columns, for each widget at first controls, and then
views. Each widget has its own horizontal and
vertical weights, on the basis of its type or its
content. The total weight of every row or column is
the sum of the weights of the widgets it contains.
The stacking of widgets must produce stacks whose
height or width is almost equal.
Figure 2: a) SDL allows the user to insert only a context
inside another context; b) ESDL allows the user to insert
more contexts inside a context.
Figure 3: an example if interface generated by the system.
The ESDL engine has been used to produce
automatically the interface for a simple medical
image viewer (figure 3). Using this application, the
user can insert or choose an image file name and
specify a numeric value. In this case, the system has
used only two types of widgets as controls: menus
and text-entries. When the variable dealt is
alphanumeric, the system chooses a menu. The text-
entry is preferred when the user has to insert a
numeric value. The view has been rendered as an
image. To decide the arrangement of widgets inside
the interface, the system has set height weights
equals to 1 for text-entries and menus, and to 4 for
images. A common value has been given to the
width weights.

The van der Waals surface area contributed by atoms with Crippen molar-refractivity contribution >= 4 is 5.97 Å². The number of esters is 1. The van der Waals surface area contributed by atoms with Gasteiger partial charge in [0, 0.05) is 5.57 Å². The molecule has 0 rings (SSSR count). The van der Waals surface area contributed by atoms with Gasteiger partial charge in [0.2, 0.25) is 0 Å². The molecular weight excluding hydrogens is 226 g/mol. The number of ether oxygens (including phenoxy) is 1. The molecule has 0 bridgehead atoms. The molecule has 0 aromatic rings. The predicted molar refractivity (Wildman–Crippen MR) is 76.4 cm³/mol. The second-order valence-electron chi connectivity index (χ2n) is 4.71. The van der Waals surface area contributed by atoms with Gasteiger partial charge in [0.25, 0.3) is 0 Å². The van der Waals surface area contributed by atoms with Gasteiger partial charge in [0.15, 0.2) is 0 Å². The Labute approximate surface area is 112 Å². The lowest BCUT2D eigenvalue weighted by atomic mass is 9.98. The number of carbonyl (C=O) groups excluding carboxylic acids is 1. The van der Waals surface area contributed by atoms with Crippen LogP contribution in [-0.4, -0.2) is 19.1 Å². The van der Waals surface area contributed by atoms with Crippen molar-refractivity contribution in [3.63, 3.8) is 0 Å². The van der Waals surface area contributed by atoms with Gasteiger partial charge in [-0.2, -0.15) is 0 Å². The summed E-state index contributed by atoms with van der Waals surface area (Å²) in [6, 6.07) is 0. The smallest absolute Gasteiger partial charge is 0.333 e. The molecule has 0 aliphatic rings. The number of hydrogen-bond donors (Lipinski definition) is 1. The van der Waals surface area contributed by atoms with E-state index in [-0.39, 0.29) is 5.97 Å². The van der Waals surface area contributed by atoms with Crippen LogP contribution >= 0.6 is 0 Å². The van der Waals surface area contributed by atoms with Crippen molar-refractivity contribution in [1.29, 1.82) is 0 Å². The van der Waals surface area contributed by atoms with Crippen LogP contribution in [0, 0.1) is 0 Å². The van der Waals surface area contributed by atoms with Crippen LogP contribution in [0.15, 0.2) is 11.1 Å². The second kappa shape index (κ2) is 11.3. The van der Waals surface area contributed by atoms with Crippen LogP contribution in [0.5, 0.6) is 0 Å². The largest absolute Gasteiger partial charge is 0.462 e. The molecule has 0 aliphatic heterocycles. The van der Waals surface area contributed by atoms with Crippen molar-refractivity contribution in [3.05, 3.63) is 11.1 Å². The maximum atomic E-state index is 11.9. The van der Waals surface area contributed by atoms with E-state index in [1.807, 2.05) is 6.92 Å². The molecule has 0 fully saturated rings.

An original web interface generation paradigm has
been presented, which allows the user to formally
define the GUI with a suitable description language
that is an extension of the Set Description Language,
called ESDL. A working system has been realized,
which implements an ESDL interpreter using a Java
Prolog implementation and embeds it in a DHTML
page as Javascript code along with the rules to build
the interface. The GUI generation procedure relies
on the definition of context as a data structure
containing a description of a part of the interface
according to the MVC paradigm. The presented
paradigm offers new functionalities with respect to
the former one through a minimal modification of
the context definition language. Therefore, it has
been extended for web applications. We are
currently investigating other extensions of the
paradigm including a description of the user model,
or the use of fuzzy rules. In this way more
customizable and effective interaction modalities
can enrich the system.